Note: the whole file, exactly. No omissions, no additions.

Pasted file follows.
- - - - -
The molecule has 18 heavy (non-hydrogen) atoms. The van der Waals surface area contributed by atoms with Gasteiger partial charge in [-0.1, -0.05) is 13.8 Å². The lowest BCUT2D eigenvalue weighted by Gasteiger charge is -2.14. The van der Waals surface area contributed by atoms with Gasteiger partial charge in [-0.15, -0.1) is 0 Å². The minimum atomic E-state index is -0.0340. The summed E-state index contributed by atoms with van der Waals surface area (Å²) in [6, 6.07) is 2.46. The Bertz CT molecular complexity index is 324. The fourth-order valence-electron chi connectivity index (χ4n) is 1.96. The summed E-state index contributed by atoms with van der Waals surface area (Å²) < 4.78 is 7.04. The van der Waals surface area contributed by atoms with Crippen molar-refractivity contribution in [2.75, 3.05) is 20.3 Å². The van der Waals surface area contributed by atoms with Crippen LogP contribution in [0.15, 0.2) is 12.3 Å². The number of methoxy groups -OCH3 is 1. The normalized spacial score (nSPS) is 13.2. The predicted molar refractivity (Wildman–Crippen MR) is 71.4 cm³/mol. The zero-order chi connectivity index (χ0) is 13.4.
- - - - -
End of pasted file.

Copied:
The molecule has 18 heavy (non-hydrogen) atoms. The van der Waals surface area contributed by atoms with Gasteiger partial charge in [-0.1, -0.05) is 13.8 Å². The lowest BCUT2D eigenvalue weighted by Gasteiger charge is -2.14. The van der Waals surface area contributed by atoms with Gasteiger partial charge in [-0.15, -0.1) is 0 Å². The minimum atomic E-state index is -0.0340. The summed E-state index contributed by atoms with van der Waals surface area (Å²) in [6, 6.07) is 2.46. The Bertz CT molecular complexity index is 324. The fourth-order valence-electron chi connectivity index (χ4n) is 1.96. The summed E-state index contributed by atoms with van der Waals surface area (Å²) < 4.78 is 7.04. The van der Waals surface area contributed by atoms with Crippen molar-refractivity contribution in [2.75, 3.05) is 20.3 Å². The van der Waals surface area contributed by atoms with Crippen LogP contribution in [0.15, 0.2) is 12.3 Å². The number of methoxy groups -OCH3 is 1. The normalized spacial score (nSPS) is 13.2. The predicted molar refractivity (Wildman–Crippen MR) is 71.4 cm³/mol. The zero-order chi connectivity index (χ0) is 13.4.